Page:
With an amazing smile on her face, Mum talked about her companionship with Dad over their 48 years of marriage. About how blessed it was when Dad talked to her about going on a final trip - and how she was able to tell him that this would be the very best journey he has ever been on.

Our next two speakers were not present 'in the flesh' but were very much with us in spirit - Premila and Stefan.  I had the privilege of reading out messages that they had prepared for this time.

Premi wrote a letter which had been sent just before Dad passed away - and asked that we read it out at the funeral:

Dear Dad and Mom,

Over these few months I have been asking why? Why is God doing this to dad. A man that has sacrificed so much to serve You. A man who has so much compassion and zeal. That has obeyed. No answers have come to me.

But as I sit here, in my living room listening to the rain and looking out my window through the trees towards the mountains and listening to the Olympics in the background, and listening to the men a d women who have won. They have spent years training. Training hasn't come easy it's been painful, there have been injuries, disappointments, times where they have wanted to give up. Times where they are spent. And then the big race comes and they put their all into it, and that feeling when they cross that finish line. The feeling of relief. Peace, joy. And I'm sure their coach tells them well done, your faithfulness in training has paid off.

And I think about dads life, and all he has done, and went through. And he is where he now. I'm sure frustrated. And in pain, possibly some anxiety. And I just feel that God is saying to him " well done my Good and faithful servant" ( quote dad used to say in his sermons). And hopefully if you get this, I hope you can read this to dad MOM. And somehow dad will be encouraged.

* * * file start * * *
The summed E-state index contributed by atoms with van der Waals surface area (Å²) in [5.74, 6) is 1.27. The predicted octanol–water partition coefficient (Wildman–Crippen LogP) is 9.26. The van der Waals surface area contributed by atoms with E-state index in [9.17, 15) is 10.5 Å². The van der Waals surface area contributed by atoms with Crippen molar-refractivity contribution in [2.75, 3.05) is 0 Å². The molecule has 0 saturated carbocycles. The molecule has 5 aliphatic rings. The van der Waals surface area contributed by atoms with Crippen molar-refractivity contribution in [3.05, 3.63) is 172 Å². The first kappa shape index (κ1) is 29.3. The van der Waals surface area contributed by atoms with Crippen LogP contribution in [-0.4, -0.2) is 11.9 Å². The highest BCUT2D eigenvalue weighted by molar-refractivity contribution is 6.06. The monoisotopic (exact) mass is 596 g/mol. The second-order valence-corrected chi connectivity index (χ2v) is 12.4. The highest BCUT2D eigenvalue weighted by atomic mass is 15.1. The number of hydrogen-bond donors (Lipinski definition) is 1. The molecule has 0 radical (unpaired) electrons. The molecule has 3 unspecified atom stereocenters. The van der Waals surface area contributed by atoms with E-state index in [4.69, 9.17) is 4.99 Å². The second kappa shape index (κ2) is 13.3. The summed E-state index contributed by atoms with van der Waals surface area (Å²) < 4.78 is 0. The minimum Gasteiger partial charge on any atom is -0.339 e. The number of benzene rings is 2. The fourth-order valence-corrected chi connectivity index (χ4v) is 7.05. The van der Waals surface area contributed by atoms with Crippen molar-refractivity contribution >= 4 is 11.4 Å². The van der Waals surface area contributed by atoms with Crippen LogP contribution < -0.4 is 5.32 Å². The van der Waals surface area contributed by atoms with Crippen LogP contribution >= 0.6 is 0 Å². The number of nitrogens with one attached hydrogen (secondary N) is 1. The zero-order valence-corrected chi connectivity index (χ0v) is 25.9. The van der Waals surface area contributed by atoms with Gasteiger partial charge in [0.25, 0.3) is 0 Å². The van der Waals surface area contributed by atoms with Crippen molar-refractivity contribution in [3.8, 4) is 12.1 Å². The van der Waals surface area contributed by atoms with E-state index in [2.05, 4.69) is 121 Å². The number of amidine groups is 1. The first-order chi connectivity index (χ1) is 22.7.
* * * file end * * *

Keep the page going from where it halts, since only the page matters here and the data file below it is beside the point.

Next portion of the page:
Again, I love you both so much. My heart is with you both everyday.

Always yours, 

Premi Maus

It was my privilege to read a comments by my brother next.  Stefan sent a deeply moving meditation on Dad and the nature of forgiveness that you can read in full here.

Here are some of Stefan's words:

Forgiveness is a wonderful thing. It changes everything. It literally changes the world. And I am grateful for the many opportunities my father and I have had to forgive each other, to be forgiven by each other, and to set things straight.

My father has departed. But over the years, I have been grateful for many departures, up at the top of the hill behind Sisters Bazaar, where having walked up the hill from Shanti Kunj after yet another visit, I get into a taxi, and wave till the last moment possible and Mum and Dad disappear from view.

The ache of each impending separation became opportunities to set things straight, to seek out Dad’s forgiveness and in turn to forgive, to stand there at the top of the hill and experience the bliss of a father’s embrace of total love and acceptance. And I am grateful to Dad for that. Having had the chance to resolve so much, having experienced so much grace with my father, somehow this last goodbye here on earth isn’t as hard as I thought it would be.